Throughout the Change Management Process, the SharePoint Project Manager can monitor and control changes to the SharePoint project by keeping this Change Register up-to-date.

There you have it. By completing these 4 steps, you can carefully monitor and control SharePoint project changes, to increase your likelihood of success.

Wednesday, October 6, 2010

How to Plan Your SharePoint Projects

Because I have always looked at SharePoint as a platform for building your organisations solutions that help improve business productivity, I thought I could write about a few simple project management steps that can aid when building these business solutions, classified as SharePoint Projects.

Step 1: Set the Direction

Before you start out, set the direction for the SharePoint project. Do this by clearly identifying the SharePoint project vision, goals and deliverables. State the overall timeframes for delivery and clarify the amount of resource available. Determine what is "in scope" and "out of scope". Identify the benefits and costs in delivering the SharePoint project and any milestones and constraints. Only once this is agreed with your SharePoint project Sponsor will you know what it is that you have to achieve.

Step 2: Task Selection

You're now ready to start planning. Identify the groups of tasks that need to be completed to build your SharePoint project deliverables. Then for each group of tasks, breakdown those tasks into sub-tasks to create what is known as a "Work Breakdown Structure" (WBS). Your WBS is essentially a hierarchical list of tasks, in order. Assign start and end dates to each task, as well as task durations. Always add a little extra time (e.g. 10%) to your durations, providing you with contingency. Next add Milestones to your plan. These are tasks that represent major achievements along the way.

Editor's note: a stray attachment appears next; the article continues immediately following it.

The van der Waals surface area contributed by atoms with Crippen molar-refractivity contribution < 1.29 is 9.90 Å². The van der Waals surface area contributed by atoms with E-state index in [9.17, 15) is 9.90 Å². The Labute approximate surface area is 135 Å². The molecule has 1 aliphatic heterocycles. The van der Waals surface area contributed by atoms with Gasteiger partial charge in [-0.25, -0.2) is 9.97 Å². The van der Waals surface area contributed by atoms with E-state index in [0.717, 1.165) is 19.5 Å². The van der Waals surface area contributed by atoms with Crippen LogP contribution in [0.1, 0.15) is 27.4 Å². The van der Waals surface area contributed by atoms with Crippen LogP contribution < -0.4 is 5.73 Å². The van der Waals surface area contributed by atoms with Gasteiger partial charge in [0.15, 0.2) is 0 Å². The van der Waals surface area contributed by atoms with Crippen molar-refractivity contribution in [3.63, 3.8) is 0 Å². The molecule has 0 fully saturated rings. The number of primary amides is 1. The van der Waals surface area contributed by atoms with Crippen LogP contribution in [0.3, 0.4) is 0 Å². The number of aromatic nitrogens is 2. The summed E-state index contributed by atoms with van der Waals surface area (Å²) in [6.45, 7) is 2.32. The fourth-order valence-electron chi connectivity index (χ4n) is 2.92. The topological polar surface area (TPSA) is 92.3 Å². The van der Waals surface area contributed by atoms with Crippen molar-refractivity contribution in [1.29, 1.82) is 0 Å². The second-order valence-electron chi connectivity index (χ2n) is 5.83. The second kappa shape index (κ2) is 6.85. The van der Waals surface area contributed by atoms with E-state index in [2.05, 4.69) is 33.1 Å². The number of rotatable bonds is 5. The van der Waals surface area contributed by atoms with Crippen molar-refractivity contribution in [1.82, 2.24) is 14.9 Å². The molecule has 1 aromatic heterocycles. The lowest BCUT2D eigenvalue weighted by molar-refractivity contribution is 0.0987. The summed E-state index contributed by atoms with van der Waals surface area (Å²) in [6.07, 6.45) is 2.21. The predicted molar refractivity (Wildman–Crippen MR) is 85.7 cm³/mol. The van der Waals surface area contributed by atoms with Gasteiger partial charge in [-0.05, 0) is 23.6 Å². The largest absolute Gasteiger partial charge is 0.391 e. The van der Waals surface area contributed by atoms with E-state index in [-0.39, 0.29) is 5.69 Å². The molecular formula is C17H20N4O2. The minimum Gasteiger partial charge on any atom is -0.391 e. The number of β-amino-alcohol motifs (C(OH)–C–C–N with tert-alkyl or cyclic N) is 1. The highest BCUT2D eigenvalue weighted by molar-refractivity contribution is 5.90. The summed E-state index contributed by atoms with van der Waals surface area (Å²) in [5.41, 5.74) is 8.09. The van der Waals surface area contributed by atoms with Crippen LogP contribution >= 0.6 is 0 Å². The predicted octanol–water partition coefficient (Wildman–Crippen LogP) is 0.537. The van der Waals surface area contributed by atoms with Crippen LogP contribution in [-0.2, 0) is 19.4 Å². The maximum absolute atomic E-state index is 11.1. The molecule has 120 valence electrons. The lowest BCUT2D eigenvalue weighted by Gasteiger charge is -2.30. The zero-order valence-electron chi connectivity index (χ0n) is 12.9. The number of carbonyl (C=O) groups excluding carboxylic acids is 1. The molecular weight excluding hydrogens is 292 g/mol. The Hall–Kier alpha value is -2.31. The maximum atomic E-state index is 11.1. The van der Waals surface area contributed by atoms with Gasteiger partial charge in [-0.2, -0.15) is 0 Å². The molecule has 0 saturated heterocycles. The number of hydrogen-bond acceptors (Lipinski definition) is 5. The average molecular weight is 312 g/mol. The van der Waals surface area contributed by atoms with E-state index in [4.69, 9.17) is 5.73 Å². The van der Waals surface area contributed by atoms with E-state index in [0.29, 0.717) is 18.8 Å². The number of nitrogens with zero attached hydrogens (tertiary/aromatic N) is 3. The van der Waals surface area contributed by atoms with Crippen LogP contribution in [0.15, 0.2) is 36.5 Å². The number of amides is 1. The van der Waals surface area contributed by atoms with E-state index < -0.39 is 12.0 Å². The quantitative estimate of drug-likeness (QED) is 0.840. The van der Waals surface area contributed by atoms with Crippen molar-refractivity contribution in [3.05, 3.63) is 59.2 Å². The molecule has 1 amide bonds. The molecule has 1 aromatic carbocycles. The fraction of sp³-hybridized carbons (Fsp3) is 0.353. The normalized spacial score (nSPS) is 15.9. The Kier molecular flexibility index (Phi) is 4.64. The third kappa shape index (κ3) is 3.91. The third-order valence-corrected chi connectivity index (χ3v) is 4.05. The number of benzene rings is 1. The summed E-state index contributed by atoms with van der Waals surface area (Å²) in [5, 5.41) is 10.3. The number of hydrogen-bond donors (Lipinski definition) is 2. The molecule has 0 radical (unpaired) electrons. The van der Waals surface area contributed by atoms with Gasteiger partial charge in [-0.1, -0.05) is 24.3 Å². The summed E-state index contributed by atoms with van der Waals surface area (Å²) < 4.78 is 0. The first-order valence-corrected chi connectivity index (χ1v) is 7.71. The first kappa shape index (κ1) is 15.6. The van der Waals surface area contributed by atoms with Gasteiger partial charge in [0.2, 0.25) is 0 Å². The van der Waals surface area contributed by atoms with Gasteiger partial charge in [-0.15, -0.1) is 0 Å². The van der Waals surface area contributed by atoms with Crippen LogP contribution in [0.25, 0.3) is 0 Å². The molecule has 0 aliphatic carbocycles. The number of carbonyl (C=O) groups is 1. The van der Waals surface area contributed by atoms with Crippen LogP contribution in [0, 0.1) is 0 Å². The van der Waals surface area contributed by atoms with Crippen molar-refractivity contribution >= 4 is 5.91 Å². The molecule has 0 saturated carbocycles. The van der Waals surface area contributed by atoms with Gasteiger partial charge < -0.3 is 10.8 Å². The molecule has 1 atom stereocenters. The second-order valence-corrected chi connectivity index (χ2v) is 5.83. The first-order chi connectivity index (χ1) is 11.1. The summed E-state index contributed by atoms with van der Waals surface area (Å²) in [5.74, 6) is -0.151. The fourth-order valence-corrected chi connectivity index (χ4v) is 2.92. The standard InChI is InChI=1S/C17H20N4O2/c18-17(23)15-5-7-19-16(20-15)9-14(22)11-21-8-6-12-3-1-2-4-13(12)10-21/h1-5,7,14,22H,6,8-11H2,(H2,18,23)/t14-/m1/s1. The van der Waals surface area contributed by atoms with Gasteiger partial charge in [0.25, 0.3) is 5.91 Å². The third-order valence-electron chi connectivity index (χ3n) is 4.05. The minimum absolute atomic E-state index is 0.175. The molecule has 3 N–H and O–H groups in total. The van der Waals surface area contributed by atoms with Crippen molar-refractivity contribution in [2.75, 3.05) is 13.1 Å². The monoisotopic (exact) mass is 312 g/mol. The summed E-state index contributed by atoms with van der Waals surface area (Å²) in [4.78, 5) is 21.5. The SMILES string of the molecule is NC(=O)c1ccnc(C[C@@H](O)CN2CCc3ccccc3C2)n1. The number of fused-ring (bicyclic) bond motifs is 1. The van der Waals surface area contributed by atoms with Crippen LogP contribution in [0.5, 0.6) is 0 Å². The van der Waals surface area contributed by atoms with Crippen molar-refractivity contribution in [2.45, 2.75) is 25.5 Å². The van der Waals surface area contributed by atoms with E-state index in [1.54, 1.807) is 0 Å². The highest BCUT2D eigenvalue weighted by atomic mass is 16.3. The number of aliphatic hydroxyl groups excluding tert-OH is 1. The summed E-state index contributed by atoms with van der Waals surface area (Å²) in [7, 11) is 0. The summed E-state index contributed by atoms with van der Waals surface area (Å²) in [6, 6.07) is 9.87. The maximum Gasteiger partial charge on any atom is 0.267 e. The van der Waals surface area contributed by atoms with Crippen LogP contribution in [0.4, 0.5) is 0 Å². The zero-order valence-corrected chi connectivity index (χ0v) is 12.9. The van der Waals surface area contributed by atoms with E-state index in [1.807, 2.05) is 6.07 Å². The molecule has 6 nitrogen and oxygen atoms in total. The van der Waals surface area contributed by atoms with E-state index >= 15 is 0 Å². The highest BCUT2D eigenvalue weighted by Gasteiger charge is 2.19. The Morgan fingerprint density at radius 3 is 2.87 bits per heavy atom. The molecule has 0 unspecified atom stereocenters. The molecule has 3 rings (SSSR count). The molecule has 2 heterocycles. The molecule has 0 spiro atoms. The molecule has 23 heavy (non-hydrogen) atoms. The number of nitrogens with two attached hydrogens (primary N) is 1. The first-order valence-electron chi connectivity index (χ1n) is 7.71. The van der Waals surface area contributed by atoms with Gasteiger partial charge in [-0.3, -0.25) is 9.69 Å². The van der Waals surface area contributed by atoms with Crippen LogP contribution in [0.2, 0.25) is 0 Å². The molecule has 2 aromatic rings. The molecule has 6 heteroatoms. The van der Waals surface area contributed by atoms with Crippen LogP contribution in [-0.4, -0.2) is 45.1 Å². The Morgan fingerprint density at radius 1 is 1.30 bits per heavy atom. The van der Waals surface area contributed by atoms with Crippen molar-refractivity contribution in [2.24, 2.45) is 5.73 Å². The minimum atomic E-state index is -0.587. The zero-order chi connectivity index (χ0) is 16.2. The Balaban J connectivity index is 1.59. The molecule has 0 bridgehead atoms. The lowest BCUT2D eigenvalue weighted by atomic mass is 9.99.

Step 3: Inter-linking

The next step is to add links (or dependencies) between SharePoint project tasks. While there are a variety of link types, most SharePoint project Managers add "finish-to-start" links so that one task cannot start until another one finishes. To make your SharePoint project achievable, only add links between tasks if there is a critical dependency between them. Remember, when one task slips, all tasks linked to it may slip as well. So use links wisely.

Step 4: Resource Assignment

Now comes the fun part, assigning resources. A "resource" may be a person, equipment, location or materials. Against each task in your plan, assign one or more resources required to complete it. As you assign resources, watch your resource utilization. In other words, make sure you don't over-assign a specific resource to multiple tasks, so that it’s impossible for that resource to complete everything assigned to it.

Step 5: Baseline, Actuals and Reporting

With a fully completed SharePoint project plan, you're now ready to save it as a "baseline", so that you can later compare your progress against it. Then start recording your actual progress against the plan. Every day, record the amount of time you've spent against each task. Also record the new planned start and finish dates, and monitor the overall SharePoint project completion date. Report on progress as you go. By regularly updating the SharePoint project plan with your progress, you can control the delivery of your SharePoint project and meet those critical goals set.